Although the Grand Mastership was not accepted by Emperor Alexander I, he remained as Protector and the Orthodox branch of the Order survived till the Russian Revolution of 1917. Eventually, in a period characterized by pomp, decorations and the ideals of chivalric life which the Order represented, the identity of the Order merged with that of the Corps des Pages.
The late Grand Prior of the Orthodox Order of St. John, His Excellency Count Nicholas Bobrinskoy, and Countess Bobrinskoy.
The Pages were given the right to wear the eight-point white cross of the Order on a round gold plaque and continued wearing it as Chevaliers-Gardes. The Order by the mid-19th century was—according to Auguste Wahlen’s Ordres de Chevalerie et Marques d’Honneur (1844) and Sir Edmund Burke’s The Book of Orders of Knighthood (1858)—a house order under the Romanoff family loosely based on the mother Order of St. John of Jerusalem, with a Grand Priory for the Roman confession and one for the Orthodox and Protestant confessions. Ties with the Roman Order slowly loosened. Emperor Alexander II continued to favor the Orthodox Order and confirmed the princely family of Troubetskoy in the rank of Hereditary Commander in 1867 (among various events proving the Order’s existence). Mention of membership in the Order by nobles, high military officers and Orthodox clergy appears in most Court Almanacs prior to 1917. The crown of the Order remained in St. Petersburg (with a copy eventually sent to the Catholic Order by Emperor Alexander I). It was displayed at the funeral of Emperor Alexander II. The Catholic Order sent emissaries to St. Petersburg in 1909 on a mission to restore the Catholic branch in Russia. Count V. Armfeld was given official permission to wear the Orthodox Order’s cross in 1912.
Before World War I, Emperor Nicholas II sent an image of Emperor Paul I in full regalia as Grand Master to the seat of the Catholic Order in Rome. Although he was acknowledged only as a “de facto” Grand Master by the West, the portrait is shown in many photographs of recent ceremonies of the Roman Order and occupies a prominent place in the audience hall of Palazzo Malta on Via Condotti in Rome, as well as at the Venerable Order’s headquarters in London.
After the revolution of 1917, all Imperial establishments were abolished. The nobility of Russia escaped in large numbers to France. In 1928, a group of prominent White Russian refugees representing some of the most important families of Imperial Russia—Hereditary Family Commanders—met in Paris to reconstitute the historical Russian Grand Priory. They formed the Union of Hereditary Family Commanders under the leadership and protectorship of the surviving Romanoff Grand Dukes and appointed former senator Baron de Taube to explore the possibility of a union with Rome. After two years of silence, Rome declined their overture, as they were not Roman Catholics. During the following years, remaining Family Commanders, acting under Imperial edicts—never rescinded—re-established the Order in Paris. During World War II the remaining relics of the Order, sent to Emperor Paul I and preserved by Dowager Empress Maria Fedorovna (a Danish princess), were transferred to a monastery in Montenegro. The last Grand Duke, Vladimir Kirilovich (after receiving the high honor of Bailiff Grand Cross from the Roman Catholic Order as head of State) recognized Count Alexis Bobrinskoy as a Hereditary Family Commander in 1962.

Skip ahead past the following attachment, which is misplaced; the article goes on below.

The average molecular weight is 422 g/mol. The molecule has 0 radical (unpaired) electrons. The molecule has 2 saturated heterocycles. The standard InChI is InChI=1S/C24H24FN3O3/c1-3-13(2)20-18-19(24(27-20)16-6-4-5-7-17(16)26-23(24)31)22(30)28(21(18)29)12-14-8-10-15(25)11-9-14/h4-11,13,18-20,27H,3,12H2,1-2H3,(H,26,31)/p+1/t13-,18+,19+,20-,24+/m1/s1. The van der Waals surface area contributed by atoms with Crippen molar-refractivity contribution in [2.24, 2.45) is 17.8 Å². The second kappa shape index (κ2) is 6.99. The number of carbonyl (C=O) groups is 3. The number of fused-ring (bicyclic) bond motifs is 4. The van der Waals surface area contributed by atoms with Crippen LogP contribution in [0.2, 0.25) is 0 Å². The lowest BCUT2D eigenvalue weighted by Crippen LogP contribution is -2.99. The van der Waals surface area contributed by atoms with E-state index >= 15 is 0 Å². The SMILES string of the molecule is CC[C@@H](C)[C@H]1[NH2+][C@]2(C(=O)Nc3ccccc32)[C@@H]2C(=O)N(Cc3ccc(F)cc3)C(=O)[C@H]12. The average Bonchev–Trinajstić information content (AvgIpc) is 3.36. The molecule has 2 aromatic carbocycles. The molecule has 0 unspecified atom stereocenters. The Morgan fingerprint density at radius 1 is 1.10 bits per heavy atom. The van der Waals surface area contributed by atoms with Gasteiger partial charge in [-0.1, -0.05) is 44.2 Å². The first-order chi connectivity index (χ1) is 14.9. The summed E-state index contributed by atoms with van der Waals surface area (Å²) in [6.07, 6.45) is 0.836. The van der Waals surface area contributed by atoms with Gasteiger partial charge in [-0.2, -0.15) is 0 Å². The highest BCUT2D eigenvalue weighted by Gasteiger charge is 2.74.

His Highness Prince Michael of Russia (Protector and Grand Prior, 2006-2008), dubbing knights, New York.
After the war, the Order continued weakly in Paris and then—in 1973—came to the United States. Under the leadership of Prince Serge Belosselsky-Belozersky (whose father was a signatory of the 1928 group), at a meeting of senior Russian princes, Count Nicholas Bobrinskoy (younger brother of Hereditary Commander Count Alexis, who by then had died, having passed his nomination to his brother) was asked to “re-revive” the Order in the U.S.A. As it was inactive in Paris, due to the aging and death of the original signatories, the Order became active in the U.S.A. In 1977, it was officially incorporated as a charitable organization in the State of New York. In that same year, Count Bobrinskoy was elected Grand Prior with the acceptance of H. H. Prince Andrew of Russia, who became its Imperial Protector. Upon Prince Andrew’s death, in 1981, his youngest brother, H. H. Prince Vassili, became the Order’s Protector, succeeded at his death by the eldest son of Prince Andrew, H. H. Prince Michael, who assumed the role until his death in 2008. In 1992, with the fall of Communism in Russia, Patriarch Alexii II of Moscow and all Russia gave the order his blessing, adding to those previously bestowed by the heads of the Orthodox Church in America and the Russian Orthodox Church Outside Russia. In 1996 a branch of the Order was restored in Moscow, in 2002 in St. Petersburg, and subsequently in Ekaterinburg and Orenburg. Count Nicholas Bobrinskoy, head of the revitalized Order, passed away in 2006, and H. H. Prince Michael became the Grand Prior until his death in 2008. He was succeeded by the present Grand Prior, Count Alexander Woronzoff-Dashkoff (a seventh-generation Hereditary Family Commander from Emperor Paul’s original list).